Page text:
One crucial aspect often overlooked in climate adaptation policies is livestock issues. Countries like Ethiopia, Somalia, and Kenya, where a substantial portion (75%) of the landmass is arid and semi-arid, have a significant population dependent on livestock. Unfortunately, the existing policies tend to focus overwhelmingly on crops, neglecting the needs of pastoralists and their livestock. There is a need to address livestock issues and enhance resilience to climate change for these vulnerable communities.
This oversight is concerning as livestock farming is a vital source of sustenance and income for many communities in the region. Livestock are resilient to harsh environmental conditions, making them a critical asset in ASALs where crop cultivation might be challenging. A more balanced approach that incorporates livestock rearing into food security strategies would not only bolster the availability of food resources but also contribute to the overall stability and well-being of East African communities.
As it stands, there is a notable absence of effective policies and frameworks that address the essential need for cohesion between wildlife, human, and livestock management. The lack of comprehensive strategies to integrate wildlife conservation, human well-being, and livestock management not only undermines efforts to protect biodiversity and ecosystems but also leads to potential conflicts and challenges for communities living in proximity to wildlife areas. To ensure a sustainable and harmonious coexistence, governments, organizations, and stakeholders must prioritise the development of integrated policies that recognize the interdependence of these components.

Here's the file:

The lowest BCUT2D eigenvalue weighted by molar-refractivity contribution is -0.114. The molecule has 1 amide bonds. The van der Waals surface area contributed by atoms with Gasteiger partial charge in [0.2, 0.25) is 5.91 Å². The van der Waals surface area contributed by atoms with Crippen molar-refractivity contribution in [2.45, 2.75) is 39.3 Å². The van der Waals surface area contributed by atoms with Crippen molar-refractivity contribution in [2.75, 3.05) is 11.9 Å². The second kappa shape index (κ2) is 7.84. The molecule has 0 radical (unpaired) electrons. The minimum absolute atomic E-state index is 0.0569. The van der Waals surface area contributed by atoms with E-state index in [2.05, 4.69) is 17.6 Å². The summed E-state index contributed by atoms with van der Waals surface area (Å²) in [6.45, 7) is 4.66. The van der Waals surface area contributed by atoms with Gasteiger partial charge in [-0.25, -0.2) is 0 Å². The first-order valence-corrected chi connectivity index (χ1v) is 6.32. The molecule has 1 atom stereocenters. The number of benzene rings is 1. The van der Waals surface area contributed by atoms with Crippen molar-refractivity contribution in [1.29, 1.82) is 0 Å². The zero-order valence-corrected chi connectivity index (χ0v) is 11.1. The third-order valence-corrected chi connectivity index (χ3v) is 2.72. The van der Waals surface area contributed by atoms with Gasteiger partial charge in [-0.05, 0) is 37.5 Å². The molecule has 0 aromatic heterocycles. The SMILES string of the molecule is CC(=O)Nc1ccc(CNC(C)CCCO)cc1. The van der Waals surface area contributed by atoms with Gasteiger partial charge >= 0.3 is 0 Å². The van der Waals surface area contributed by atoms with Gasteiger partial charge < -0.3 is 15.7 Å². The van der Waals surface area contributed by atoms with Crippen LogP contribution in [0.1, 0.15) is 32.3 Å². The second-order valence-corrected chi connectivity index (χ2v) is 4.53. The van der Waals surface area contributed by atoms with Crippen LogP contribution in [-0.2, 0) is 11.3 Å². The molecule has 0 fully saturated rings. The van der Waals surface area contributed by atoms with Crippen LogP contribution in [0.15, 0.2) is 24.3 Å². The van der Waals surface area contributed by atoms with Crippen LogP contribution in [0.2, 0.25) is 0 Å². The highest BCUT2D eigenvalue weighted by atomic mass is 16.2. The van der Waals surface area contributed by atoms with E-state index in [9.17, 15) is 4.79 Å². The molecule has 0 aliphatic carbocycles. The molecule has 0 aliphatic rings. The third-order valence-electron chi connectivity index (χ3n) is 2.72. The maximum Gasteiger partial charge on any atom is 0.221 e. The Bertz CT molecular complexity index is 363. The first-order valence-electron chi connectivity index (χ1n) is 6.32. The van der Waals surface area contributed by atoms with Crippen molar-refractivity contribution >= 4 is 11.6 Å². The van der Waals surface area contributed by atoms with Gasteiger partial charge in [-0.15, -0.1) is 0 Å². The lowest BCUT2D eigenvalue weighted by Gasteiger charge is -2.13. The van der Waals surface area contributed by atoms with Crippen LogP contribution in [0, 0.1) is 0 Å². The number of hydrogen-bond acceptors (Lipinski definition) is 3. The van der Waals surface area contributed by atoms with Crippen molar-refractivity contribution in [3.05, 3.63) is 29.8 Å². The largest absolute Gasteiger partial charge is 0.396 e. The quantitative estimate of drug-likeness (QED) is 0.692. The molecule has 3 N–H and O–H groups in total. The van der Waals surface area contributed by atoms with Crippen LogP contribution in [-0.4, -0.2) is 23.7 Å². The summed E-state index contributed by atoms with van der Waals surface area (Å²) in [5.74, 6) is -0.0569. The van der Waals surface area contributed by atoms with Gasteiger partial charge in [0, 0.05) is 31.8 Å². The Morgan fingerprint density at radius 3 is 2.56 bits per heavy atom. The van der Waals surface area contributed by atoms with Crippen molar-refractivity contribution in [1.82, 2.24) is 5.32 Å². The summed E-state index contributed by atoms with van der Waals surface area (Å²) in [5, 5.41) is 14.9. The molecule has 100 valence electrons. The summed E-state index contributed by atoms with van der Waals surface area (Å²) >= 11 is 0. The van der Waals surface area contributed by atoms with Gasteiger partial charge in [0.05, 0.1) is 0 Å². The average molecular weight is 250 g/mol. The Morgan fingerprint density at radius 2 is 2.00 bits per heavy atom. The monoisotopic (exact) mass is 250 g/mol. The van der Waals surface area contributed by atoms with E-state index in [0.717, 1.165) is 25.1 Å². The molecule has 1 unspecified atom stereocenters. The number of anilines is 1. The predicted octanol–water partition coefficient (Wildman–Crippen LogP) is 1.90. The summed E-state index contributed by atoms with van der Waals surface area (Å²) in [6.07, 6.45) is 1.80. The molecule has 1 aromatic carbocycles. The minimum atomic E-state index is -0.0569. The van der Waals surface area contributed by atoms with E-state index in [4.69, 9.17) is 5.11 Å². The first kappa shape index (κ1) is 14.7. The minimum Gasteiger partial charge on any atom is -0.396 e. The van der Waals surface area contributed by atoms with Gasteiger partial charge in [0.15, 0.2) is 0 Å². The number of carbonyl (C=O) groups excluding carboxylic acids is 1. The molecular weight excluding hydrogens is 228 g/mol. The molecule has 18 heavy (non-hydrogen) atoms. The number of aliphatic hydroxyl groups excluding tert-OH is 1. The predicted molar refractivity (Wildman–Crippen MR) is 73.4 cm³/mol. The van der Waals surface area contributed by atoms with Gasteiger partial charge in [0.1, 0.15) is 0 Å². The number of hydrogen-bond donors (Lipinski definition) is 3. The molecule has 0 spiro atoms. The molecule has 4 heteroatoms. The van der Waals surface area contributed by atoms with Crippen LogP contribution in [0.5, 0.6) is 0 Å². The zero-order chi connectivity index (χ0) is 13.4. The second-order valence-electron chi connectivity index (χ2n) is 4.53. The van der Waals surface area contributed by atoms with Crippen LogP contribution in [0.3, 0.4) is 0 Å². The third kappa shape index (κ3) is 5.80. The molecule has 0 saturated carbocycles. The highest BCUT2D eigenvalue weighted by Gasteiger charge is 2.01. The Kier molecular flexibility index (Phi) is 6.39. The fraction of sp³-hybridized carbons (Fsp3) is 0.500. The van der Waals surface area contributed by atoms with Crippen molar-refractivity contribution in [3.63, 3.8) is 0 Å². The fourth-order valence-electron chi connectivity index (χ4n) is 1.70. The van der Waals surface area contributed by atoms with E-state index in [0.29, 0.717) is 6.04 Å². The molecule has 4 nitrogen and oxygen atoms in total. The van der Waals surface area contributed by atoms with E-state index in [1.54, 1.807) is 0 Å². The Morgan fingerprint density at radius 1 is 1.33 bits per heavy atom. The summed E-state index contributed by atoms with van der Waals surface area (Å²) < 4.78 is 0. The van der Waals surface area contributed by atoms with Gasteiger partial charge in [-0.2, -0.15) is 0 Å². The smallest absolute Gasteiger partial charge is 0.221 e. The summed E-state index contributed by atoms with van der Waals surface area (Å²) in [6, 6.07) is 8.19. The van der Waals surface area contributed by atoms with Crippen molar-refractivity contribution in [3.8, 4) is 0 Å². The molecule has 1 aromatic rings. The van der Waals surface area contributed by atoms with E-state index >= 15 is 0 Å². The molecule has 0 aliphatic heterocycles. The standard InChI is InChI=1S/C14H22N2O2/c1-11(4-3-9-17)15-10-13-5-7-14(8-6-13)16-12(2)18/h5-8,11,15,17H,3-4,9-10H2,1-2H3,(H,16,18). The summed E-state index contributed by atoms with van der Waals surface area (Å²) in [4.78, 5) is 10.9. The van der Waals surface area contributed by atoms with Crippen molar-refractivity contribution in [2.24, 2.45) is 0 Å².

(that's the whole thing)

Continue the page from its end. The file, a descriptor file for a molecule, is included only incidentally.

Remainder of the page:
Proper documentation and bureaucracy in the transhumance protocol will significantly contribute to the effectiveness of climate adaptation policies in East Africa and offer a mechanism to identify trends and patterns related to climate-induced challenges, enabling policymakers to develop adaptive measures that address the specific needs and concerns of these communities. Through a well-structured system, timely assistance, and appropriate resources can be allocated to support pastoralists during extreme weather events or when faced with prolonged droughts, ultimately bolstering their resilience and safeguarding their traditional way of life amidst a changing climate.